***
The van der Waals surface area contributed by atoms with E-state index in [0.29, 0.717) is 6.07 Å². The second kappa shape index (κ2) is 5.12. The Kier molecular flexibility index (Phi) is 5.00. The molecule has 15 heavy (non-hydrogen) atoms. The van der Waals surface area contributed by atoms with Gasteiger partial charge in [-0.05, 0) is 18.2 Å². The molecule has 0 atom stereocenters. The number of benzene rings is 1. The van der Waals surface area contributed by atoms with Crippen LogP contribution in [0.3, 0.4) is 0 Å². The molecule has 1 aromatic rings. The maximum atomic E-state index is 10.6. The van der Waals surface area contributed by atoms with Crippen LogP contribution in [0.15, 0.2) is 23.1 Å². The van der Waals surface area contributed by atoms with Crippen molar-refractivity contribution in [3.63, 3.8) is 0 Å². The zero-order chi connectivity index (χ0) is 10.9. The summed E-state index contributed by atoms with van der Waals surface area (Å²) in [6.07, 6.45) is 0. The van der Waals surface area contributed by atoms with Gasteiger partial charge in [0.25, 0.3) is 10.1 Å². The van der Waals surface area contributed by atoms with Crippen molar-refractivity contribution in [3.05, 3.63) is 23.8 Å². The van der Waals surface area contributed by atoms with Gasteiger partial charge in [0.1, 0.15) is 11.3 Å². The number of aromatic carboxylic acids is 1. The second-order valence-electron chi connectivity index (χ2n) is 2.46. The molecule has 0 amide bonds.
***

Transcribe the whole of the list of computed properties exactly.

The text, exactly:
The van der Waals surface area contributed by atoms with E-state index in [0.29, 0.717) is 6.07 Å². The second kappa shape index (κ2) is 5.12. The Kier molecular flexibility index (Phi) is 5.00. The molecule has 15 heavy (non-hydrogen) atoms. The van der Waals surface area contributed by atoms with Gasteiger partial charge in [-0.05, 0) is 18.2 Å². The molecule has 0 atom stereocenters. The number of benzene rings is 1. The van der Waals surface area contributed by atoms with Crippen LogP contribution in [0.3, 0.4) is 0 Å². The molecule has 1 aromatic rings. The maximum atomic E-state index is 10.6. The van der Waals surface area contributed by atoms with Crippen LogP contribution in [0.15, 0.2) is 23.1 Å². The van der Waals surface area contributed by atoms with Crippen molar-refractivity contribution in [3.63, 3.8) is 0 Å². The zero-order chi connectivity index (χ0) is 10.9. The summed E-state index contributed by atoms with van der Waals surface area (Å²) in [6.07, 6.45) is 0. The van der Waals surface area contributed by atoms with Gasteiger partial charge in [0.25, 0.3) is 10.1 Å². The van der Waals surface area contributed by atoms with Crippen molar-refractivity contribution in [3.05, 3.63) is 23.8 Å². The van der Waals surface area contributed by atoms with Gasteiger partial charge in [0.1, 0.15) is 11.3 Å². The number of aromatic carboxylic acids is 1. The second-order valence-electron chi connectivity index (χ2n) is 2.46. The molecule has 0 amide bonds.